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Cisco: 79% of world’s mobile traffic to be video by 2022

Roughly 79% of the world’s mobile data traffic will be video by 2022, up from 59% in 2017, according to Cisco’s Visual Networking Index.  

The stat was included in an update to the firm’s Global Mobile Data Traffic Forecast 2017 – 2022, which predicted that mobile video traffic will increase nine-fold over the forecast period.

“Because mobile video content has much higher bit rates than other mobile content types, mobile video will generate much of the mobile traffic growth through 2022,” according to the report.

Cisco estimates that mobile video will grow at a compound annual growth rate (CAGR) of 55% between 2017 and 2022, higher than overall average mobile traffic at a CAGR of 46%.

Of the 77 exabytes per month expected to cross the mobile network by 2022, the study claims that nearly 61 exabytes will be due to video.

“One consequence of the growth of video in both fixed and mobile contexts is the resulting acceleration of busy- hour traffic in relation to average traffic growth,” said the report.

“Video usage tends to occur during evening hours and has a ‘prime time,’ unlike general web usage that occurs throughout the day. As a result, more video usage means more traffic during the peak hours of the day.”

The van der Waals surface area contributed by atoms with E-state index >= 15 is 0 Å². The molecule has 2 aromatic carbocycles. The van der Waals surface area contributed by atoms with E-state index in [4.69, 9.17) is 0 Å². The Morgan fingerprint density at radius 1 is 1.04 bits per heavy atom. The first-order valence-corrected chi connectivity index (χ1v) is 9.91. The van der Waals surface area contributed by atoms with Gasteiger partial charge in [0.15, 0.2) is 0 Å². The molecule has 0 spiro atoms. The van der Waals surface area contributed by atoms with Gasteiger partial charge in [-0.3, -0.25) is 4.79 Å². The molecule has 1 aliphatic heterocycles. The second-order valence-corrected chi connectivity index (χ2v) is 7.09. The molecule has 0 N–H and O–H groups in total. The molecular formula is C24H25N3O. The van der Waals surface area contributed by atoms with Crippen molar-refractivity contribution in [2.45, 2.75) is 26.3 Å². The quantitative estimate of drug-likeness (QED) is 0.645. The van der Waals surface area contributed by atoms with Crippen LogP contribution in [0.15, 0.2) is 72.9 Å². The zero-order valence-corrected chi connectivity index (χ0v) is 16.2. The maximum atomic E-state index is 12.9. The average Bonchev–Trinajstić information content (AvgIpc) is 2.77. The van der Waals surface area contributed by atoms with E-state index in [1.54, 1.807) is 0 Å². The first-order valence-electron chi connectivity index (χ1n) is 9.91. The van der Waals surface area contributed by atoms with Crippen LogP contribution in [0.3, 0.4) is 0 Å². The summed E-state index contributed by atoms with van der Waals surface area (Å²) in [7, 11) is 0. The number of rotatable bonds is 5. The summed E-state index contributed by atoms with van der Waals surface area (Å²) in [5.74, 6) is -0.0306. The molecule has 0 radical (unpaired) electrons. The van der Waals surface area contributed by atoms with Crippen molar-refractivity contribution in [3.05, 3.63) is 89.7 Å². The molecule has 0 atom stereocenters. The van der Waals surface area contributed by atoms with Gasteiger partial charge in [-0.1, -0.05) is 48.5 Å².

In terms of connectivity, Cisco predicts that 4G connections will account for 54% of total mobile connections and 71% of total mobile traffic by 2022.

By comparison, 5G is expected to account for 3.4% of connections and 11.8% of traffic by 2022, with a 5G connection anticipated to generate 2.6 times more traffic than the average 4G connection.

In the UK, the forecast tips 28.6% of all mobile data traffic to run on 5G by 2022 – second only to the US in terms of 5G concentration and higher than China, France and Germany.

“As global mobile traffic approaches the zettabyte era, we believe that 5G and WiFi will coexist as necessary and complementary access technologies, offering key benefits to our enterprise and service provider customers to extend their architectures,” said Jonathan Davidson, senior vice president and general manager, service provider business, Cisco.